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Lies, Illusions & Murder: A Look at True Story

Journalist Michael Finkel had a promising career ahead of him when he started at the New York Times Magazine, although his future was soon shattered by his own mistakes. Finkel was caught fabricating elements of his feature story “Is Youssouf Malé a Slave?” which looked at the life of the young, titular laborer on a cocoa plantation on the Ivory Coast. Although Malé was a real boy, it was revealed that Finkel had create the version you meet in the article from a composite of several boys he met, with key elements of Malé’s story taken from other people or, in one scene involving a psychologist interviewing him, completely invented. Finkel eventually copped to his deliberate mauling of the truth to the Times, was fired, and wrote a book about it (and the events of the film that bears its title), “True Story: Murder, Memoir, Mea Culpa.”

It’s the “murder” in that book title that turned Finkel’s relatively run-of-the-mill journalistic disgrace into something seriously bizarre. In an era of fabricators and fabulists like Stephen Glass, Jayson Blair, and memoirist-turned-Oprah-apologizer James Frey, Finkel’s story didn’t make as big of splash, but when Christian Longo, a man accused of murdering his entire family (his wife and three daughters), stole Finkle’s identity and went on the lam in Mexico, the disgraced reporter was plunged into a story that seemed too bizarre to be true, only in this case, it was.

True Story looks at the relationship between Finkel and Longo once Finkle reached out to Longo and offered to tell his story. Director Rupert Goold said in the featurette that the film takes on a gothic feel when the two men begin talking—there appears to be no motive for Longo’s horrific act, and Finkel, sensing his own redemption in telling his story, gets closer to Longo despite warnings that the convict might be using Finkle in order to win his freedom.

First time director Goold (a well respected British theater director) surrounded himself with ace support, including the two leads, cinematographer Masanobu Takayanagi (Silver Linings Playbook, Warrior, The Grey) and composer Marco Beltrami, one of the most prolific in the business.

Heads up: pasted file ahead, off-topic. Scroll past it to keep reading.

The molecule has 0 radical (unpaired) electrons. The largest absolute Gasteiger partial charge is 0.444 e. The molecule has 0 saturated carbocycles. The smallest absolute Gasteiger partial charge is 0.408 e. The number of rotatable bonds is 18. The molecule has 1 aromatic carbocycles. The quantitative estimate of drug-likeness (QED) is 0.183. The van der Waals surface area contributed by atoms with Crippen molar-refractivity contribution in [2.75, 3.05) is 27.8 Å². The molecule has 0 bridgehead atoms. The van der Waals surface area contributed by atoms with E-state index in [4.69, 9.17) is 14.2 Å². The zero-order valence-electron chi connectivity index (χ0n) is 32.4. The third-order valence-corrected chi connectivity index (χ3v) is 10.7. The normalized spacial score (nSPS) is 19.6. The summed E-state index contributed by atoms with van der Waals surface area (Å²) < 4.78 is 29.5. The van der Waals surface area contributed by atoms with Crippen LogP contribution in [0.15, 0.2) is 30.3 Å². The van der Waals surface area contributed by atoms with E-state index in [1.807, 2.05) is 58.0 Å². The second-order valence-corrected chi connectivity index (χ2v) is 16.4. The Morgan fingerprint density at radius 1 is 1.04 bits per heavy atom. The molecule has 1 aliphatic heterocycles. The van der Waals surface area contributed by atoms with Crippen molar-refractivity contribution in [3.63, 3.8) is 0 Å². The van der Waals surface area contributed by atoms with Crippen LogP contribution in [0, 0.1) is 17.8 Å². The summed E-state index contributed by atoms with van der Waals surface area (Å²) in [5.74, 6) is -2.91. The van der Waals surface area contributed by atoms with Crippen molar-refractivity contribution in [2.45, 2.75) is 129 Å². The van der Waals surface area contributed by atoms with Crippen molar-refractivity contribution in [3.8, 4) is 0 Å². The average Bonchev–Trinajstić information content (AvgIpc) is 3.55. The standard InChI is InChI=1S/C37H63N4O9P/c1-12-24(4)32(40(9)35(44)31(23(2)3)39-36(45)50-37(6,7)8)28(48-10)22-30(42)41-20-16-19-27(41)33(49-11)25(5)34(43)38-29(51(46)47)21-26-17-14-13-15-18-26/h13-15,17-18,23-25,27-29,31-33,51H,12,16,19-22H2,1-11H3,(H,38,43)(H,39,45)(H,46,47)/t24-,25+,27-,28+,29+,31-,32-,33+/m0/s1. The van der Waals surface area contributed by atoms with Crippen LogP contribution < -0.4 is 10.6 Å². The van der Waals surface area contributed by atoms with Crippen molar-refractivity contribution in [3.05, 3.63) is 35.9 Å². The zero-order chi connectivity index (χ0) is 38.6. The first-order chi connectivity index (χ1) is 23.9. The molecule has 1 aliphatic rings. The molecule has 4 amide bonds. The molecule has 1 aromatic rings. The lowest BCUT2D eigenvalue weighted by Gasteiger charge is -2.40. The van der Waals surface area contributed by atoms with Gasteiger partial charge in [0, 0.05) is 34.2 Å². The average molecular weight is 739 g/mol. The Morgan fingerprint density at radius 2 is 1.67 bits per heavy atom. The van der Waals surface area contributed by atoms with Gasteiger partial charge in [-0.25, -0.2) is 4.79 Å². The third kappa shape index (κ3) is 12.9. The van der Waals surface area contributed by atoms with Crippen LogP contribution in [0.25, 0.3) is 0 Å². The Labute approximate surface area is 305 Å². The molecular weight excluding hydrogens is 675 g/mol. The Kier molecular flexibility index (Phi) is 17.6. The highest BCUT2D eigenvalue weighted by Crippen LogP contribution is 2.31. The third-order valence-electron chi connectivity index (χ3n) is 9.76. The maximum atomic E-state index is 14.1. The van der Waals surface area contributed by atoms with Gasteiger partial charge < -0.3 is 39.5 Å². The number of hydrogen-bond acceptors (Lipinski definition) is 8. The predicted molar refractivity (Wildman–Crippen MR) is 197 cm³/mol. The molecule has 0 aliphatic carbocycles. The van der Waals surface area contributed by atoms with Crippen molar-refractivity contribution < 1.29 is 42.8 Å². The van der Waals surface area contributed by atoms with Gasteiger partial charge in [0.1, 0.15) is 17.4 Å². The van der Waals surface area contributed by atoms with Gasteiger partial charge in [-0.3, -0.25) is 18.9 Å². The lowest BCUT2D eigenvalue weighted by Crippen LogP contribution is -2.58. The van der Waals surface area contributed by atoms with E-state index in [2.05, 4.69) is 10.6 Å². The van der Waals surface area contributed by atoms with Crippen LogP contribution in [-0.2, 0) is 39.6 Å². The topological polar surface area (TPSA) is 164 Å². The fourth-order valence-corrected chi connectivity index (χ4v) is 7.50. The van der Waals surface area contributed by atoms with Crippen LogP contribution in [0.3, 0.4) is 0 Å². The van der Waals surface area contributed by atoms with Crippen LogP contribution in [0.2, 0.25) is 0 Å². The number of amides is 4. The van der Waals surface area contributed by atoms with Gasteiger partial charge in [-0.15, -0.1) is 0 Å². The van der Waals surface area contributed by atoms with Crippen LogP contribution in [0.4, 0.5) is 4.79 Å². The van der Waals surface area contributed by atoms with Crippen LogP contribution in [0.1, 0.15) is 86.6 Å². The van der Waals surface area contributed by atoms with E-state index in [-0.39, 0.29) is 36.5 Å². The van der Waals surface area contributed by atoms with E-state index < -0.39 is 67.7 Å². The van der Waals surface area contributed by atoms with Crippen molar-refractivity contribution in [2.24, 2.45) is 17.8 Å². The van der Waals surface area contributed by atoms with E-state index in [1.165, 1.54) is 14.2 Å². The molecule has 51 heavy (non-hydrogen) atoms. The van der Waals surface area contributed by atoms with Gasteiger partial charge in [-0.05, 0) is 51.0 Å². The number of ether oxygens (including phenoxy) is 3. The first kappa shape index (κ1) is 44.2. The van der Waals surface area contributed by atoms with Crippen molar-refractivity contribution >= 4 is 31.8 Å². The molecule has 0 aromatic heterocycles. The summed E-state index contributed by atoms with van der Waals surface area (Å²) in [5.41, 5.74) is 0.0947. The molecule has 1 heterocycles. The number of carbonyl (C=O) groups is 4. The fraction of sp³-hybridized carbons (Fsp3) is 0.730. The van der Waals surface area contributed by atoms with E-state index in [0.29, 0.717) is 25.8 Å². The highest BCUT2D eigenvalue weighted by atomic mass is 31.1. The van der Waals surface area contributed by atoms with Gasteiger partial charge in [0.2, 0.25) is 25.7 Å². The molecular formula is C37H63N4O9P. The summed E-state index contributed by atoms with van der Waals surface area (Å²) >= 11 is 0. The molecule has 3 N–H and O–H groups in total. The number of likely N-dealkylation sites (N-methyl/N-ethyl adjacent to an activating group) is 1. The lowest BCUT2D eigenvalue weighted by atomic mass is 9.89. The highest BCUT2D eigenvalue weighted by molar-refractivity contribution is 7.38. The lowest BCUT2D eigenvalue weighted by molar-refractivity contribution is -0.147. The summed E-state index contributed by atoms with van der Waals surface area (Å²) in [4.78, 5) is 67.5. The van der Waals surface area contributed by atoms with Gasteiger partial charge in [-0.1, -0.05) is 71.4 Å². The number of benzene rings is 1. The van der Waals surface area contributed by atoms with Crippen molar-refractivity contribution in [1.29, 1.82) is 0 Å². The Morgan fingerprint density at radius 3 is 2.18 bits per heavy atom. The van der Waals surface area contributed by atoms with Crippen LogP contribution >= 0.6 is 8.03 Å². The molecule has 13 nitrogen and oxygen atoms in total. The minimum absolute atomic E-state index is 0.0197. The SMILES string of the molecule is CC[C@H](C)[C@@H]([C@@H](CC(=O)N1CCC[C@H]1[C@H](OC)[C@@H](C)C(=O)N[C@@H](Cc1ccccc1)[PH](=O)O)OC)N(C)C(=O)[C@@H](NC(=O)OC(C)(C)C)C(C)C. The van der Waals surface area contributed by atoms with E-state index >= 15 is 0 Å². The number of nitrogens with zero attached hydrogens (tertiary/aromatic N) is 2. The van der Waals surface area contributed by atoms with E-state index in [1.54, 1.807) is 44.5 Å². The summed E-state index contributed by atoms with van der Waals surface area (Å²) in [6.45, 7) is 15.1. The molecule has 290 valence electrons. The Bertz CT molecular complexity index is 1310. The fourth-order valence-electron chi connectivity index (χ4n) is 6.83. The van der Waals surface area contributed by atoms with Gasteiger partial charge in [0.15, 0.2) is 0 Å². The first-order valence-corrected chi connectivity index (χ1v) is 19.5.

Take a peek at the featurette and these stills from the film.

Jonah Hill, Director Rupert Goold and James Franco on the set of TRUE STORY. Photos by Mary Cybulski.  Copyright © 2015 Twentieth Century Fox Film Corporation All Rights Reserved. Felicity Jones as "Jill Finkel" James Franco as "Christian Longo" in TRUE STORY. Photos by Mary Cybulski.  Copyright © 2015 Twentieth Century Fox Film Corporation  hotos by Mary Cybulski.  Copyright © 2015 Twentieth Century Fox Film Corporation All Rights Reserved. hotos by Mary Cybulski.  Copyright © 2015 Twentieth Century Fox Film Corporation All Rights Reserved. hotos by Mary Cybulski.  Copyright © 2015 Twentieth Century Fox Film Corporation All Rights Reserved. Finkel puts the pieces together. Photos by Mary Cybulski. 

Featured image: Jonah Hill as "Mike Finkel" and James Franco as "Christian Longo" in TRUE STORY. Photos by Mary Cybulski.  Copyright © 2015 Twentieth Century Fox Film Corporation All Rights Reserved.

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The Credits

The Credits is an online magazine that tells the story behind the story to celebrate our large and diverse creative community. Focusing on profiles of below-the-line filmmakers, The Credits celebrates the often uncelebrated individuals who are indispensable to the films and TV shows we love.

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